6. He requested his own conservatorship

According to some reports, Meisner’s marriage had been rocky for years before Lana’s death. In April 2015, several of Meisner’s friends filed a lawsuit requesting that Meisner be placed under a temporary conservatorship to protect his personal and financial matters. Lana, they claimed, was taking advantage of the singer’s addictions by force-feeding him alcohol in order to keep him drunk and compliant. Both Lana and Meisner denied the claims. In the event, the court issued a conservatorship to direct Meisner’s medical care only. In a twist to the story, Meisner applied for his own conservatorship in 2016 following his wife’s death, saying he was “barely able to accept the sudden and tragic loss of his loving wife.”

7. Take It to the Limit pushed him past his limit

In 1977, Meisner became the second member of the Eagle’s to depart the band. According to grunge.com, his decision to leave came down to one thing in particular: the song, Take it to the Limit. Meisner had taken the lead on the studio recording, so it was down to him to perform it live – something the notoriously shy bassist didn’t relish one iota. “I was always kind of shy,” he’s since said. “They wanted me to stand in the middle of the stage to sing Take It to the Limit, but I liked to be out of the spotlight.” During one particular gig in Knoxville, Tennessee, Meisner refused to sing the song as part of the encore after feeling ill. Glen Frey apparently called him a few choice words, Meisner reacted with his fists, and shortly after, made the decision to quit the band for good.

8. He was part of an all-star band

After leaving the Eagles, Meisner made a few solo albums, scored a top 20 hit with the 1980 single “Hearts on Fire,” and then, in 1985, joined the all-star band Black Tie along with Jimmy Griffin and Billy Swan. After bagging a hit with their cover of Buddy Holly’s Learning the Game, they started generating interest. When session musician Blondie Chaplin and former Eagles member Bernie Leadon joined them on their US tour in 1986, they started generating even more. After Griffin was replaced with Charlie Rich, Jr., they renamed themselves Meisner, Rich & Swan and spent the next decade touring extensively. Unfortunately, their decision to release an album on September 11, 2001 backfired for obvious reasons and they sank into obscurity soon after.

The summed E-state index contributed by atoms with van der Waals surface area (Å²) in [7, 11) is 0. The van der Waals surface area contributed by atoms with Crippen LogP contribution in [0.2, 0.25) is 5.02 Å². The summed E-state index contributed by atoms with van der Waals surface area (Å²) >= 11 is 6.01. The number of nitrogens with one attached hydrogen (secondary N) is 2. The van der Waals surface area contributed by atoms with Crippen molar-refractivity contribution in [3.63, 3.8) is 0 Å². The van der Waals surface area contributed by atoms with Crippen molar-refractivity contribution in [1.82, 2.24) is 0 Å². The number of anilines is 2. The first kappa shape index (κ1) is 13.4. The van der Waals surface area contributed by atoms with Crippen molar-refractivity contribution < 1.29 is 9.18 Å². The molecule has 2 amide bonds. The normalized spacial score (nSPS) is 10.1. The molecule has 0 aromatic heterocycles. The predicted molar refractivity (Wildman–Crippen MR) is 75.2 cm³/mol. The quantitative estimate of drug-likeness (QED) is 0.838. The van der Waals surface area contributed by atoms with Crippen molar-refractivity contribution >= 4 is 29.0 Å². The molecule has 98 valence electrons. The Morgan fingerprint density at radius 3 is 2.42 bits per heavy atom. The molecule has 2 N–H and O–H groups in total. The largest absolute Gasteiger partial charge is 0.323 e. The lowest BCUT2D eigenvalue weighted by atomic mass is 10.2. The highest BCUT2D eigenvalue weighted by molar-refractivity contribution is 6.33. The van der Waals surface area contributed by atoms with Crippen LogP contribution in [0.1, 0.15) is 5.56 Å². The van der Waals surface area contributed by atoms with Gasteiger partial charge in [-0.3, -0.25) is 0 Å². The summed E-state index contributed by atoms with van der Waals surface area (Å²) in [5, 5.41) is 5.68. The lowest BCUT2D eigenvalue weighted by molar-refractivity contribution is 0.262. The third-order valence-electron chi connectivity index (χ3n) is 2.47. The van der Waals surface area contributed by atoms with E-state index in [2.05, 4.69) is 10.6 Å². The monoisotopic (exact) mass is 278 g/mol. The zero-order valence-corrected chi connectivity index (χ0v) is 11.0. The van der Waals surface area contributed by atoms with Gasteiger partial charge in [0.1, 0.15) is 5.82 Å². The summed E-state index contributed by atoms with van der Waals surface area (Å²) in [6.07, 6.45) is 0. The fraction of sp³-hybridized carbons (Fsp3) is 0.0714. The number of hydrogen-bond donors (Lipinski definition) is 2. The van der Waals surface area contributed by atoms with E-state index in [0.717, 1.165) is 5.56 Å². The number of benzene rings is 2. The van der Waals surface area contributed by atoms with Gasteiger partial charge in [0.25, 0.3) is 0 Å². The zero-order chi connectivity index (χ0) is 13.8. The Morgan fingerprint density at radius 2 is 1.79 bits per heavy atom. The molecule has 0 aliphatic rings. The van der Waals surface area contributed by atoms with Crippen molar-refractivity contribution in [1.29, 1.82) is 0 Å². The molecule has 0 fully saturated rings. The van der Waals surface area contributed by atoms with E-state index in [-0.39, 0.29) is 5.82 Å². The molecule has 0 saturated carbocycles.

9. He stopped performing in 2008

Meisner has battled alcohol dependence since the late 60s. By the 2000s, his years of drinking had caught up with him, resulting in a series of minor heart attacks that forced him to cut back on touring. His health continued to deteriorate, and by 2008, he’d stepped back from performing altogether.

10. He doesn’t bear grudges

When the Eagles got back together for the 1994 tour Hell Freezes Over, Meisner expected to be asked to join the party. He wasn’t. Considering he helped form the band, that rankled. It rankled even more when he asked if he could join them for their Millennium Concert at the Staples Center in Los Angeles on New Year’s Eve 1999 and was turned down. Still, he’s said in interviews that he bears no ill will towards either Don Henley or Glen Frey, and even showed up at one of their gigs at The Forum in Inglewood, California in 2018.